It's usually bad form for a blogger to admit ignorance; it destroys the pretense that we actually know what we're talking about.
Well, I've never been accused of having good form, so here's my admission: I don't know enough to actually provide informed comment on any of the stories I'm about to comment one.
First, there's the county budget, which is scheduled to be voted on by the council tomorrow. There appear to be two main sticking points: the fire tax and Belmont.
Hmm. I wrote about this before and got some helpful feedback, but I'm still sort of in the dark. One thing I do know, however, is that our fire departments have some nice looking apparatuses, many of which were outside my office building yesterday. Sadly, they didn't offer free ladder rides.
Three council members -- Republican Greg Fox and Democrats Courtney Watson and Mary Kay Sigaty -- expressed interest in lowering the increase Ulman proposed in the fire property tax, but they did not settle on what to cut to replace the $6 million in new revenue the tax increase would produce. Because the dedicated fire tax must fund only fire department items, any council move to cut the tax would require a companion cut in fire department funding, or an agreement with Ulman to shift funds from another place.
Ulman said he was open to discussion if a council majority desired, but no council member appeared interested in cutting the fire department budget.
The other budgetary issue is Belmont, which I think I know a little more about.
These arguments seemed compelling until I read this article saying the state wants the county to use it's own money to buy the conference center. What gives?
Another proposal to cut $5 million in county funding to allow Howard Community College to buy Belmont, the 18th-century Elkridge estate and conference center, and renovate two buildings had not attracted three votes despite a strong effort by Ellicott City Democrat Courtney Watson, who represents the area. The estate is owned by the college's foundation, which bought it in 2004. But the conference center is losing money and the college wants to eliminate the mortgage debt, while making it a profitable home for its hospitality curriculum.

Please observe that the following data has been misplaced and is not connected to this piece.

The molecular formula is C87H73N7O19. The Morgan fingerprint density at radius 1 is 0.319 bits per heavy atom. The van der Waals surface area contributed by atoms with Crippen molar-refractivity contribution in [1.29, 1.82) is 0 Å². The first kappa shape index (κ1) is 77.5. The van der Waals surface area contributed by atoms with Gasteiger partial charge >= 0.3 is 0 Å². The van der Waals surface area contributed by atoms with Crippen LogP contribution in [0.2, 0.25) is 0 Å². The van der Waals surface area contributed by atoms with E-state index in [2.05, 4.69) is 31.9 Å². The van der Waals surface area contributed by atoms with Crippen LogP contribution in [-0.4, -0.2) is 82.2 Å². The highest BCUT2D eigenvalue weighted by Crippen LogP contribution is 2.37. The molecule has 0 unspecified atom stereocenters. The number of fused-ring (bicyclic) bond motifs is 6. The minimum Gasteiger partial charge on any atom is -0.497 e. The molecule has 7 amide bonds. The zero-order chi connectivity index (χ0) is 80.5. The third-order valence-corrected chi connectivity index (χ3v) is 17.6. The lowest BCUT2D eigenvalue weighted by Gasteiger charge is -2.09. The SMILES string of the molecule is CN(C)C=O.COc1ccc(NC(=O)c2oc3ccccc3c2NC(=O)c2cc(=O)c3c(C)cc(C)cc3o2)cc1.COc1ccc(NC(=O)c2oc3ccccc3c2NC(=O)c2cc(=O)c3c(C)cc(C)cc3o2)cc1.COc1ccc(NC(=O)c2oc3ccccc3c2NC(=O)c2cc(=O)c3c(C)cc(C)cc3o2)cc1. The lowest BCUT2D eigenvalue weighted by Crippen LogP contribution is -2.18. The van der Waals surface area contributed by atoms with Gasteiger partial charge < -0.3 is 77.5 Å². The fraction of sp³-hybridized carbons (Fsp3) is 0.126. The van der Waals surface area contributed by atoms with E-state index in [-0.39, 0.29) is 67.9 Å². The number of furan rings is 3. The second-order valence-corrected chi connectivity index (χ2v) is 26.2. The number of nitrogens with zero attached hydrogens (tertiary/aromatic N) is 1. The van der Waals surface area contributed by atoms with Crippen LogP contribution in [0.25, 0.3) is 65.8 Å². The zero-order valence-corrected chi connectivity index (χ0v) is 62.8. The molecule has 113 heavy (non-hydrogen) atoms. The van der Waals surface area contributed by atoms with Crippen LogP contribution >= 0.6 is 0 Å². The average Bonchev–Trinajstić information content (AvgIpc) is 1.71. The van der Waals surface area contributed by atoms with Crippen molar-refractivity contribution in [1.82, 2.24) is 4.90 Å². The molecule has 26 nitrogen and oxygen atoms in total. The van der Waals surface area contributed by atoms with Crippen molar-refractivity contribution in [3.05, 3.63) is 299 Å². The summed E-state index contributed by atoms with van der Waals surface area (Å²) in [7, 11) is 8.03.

Watson and critics of the college's program at Belmont want the county to seek state funding and ownership using Program Open Space funds that would restrict what can be built on the historic site.
And since we're on the topic of historic estates, it appears the easements protecting Doughoregan are up and just about anything is on the table.
The end of the agreement with the Maryland Historic Trust, known as a historic easement, allows descendants of Carroll, the Declaration's only Catholic signer, to follow through on plans to develop some of the land to pay for the restoration of their 20-room mansion and 30 other historic buildings while preserving family ownership.It appears there are a few options for the land:
The land covered by the easement is zoned for about 450 homes, and nearby residents say they worry that such development would increase traffic and crowd schools.
"This will probably be the most high-profile easement that ever expired," said Richard Brand, chief financial officer of the Maryland Historic Trust in Annapolis. "Every superlative you can imagine can be used on this property."
- Develop according to existing zoning and infrastructure -- roughly 450 homes, each with well and septic.
- Extend public water and sewer to the property and develop the same amount of houses (I think) but cluster them as far as possible from the manor itself (clustering would not be possible without public infrastructure).
- Sell the development rights to the county for up to $40,000 per acre.
- Some combination of development and preservation.
Such calculations, however, fail to account for the myriad other issues involved in this story. And something tells me there's more to this than what we're reading in the papers.
I'll leave it to you to fill in the blanks.